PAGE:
At night I lie in bed, unable to sleep. Worst-case scenarios run through my head—and then I remember that they’re not worst-case scenarios at all. I’m living them. My teacher died, our community has torn itself apart in his absence, and I’m 42, single, and still not totally sure what I want to do with my life.
Plus I have the prostate of a 70-year-old man, which is not as fun as it sounds. At night I pee in an old plastic mozzarella cheese bucket I keep by the side of the bed, because I pee a lot and the bathroom is too far down the hall. I mean, it’s not in another zip code or something, but the stone hallway tile is really hard and cold, and anyway, don’t judge me. One man’s sad little habit is another man’s life hack.
I live at and manage a city temple founded by my teacher 50 years ago. The halls are haunted by his absence. The place is full of ghosts. At night they all seem to take up residence in my room—in my head. I can’t stop worrying. Mostly I worry about how the temple will survive on my limited charisma and Cracker Jack insights. Who will want to come study with me? Is it my job to be spiritually impressive, to draw in new students, or is this just ego?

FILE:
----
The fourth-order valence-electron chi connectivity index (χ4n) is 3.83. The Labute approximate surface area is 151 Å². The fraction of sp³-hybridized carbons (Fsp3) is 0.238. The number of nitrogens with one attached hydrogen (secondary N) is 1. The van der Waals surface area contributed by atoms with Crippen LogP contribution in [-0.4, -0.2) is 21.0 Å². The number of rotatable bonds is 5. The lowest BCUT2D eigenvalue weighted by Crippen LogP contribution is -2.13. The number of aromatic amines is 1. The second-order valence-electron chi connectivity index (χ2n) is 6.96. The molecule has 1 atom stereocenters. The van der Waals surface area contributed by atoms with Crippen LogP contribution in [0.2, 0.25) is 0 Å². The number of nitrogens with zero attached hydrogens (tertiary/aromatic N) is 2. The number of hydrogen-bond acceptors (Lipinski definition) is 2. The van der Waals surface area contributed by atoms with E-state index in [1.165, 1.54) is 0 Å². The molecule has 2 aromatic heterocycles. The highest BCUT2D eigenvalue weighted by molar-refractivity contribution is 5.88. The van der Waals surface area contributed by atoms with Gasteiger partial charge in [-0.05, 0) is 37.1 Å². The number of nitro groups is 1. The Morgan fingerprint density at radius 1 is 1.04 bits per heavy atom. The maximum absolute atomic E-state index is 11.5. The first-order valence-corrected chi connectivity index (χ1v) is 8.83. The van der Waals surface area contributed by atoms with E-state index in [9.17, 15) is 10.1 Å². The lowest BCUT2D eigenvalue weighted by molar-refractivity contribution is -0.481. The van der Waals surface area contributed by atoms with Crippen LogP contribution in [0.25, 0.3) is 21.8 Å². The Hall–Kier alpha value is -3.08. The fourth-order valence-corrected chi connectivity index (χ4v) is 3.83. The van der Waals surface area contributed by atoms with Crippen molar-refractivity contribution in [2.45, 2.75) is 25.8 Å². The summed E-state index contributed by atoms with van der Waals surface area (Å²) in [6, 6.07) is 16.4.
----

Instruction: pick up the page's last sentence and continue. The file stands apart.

I never wanted to make a career out of Zen. I simply wanted to find a way to live. Making a living at being wise seems to come so naturally to some people. They write a few books, smile from a few lifestyle magazine covers, and suddenly they’re filling auditoriums. Bastards. I belong to a different class. Not a spiritual superstar, but not a freshman practitioner either. Not enlightened, but I can help a rookie upgrade her practice. I deal in small volumes of local dharma.
I’m a middle way manager.
This article is available to subscribers only. Subscribe now for immediate access to the magazine plus video teachings, films, e-books, and more.Subscribe Now
Already a subscriber? Log in.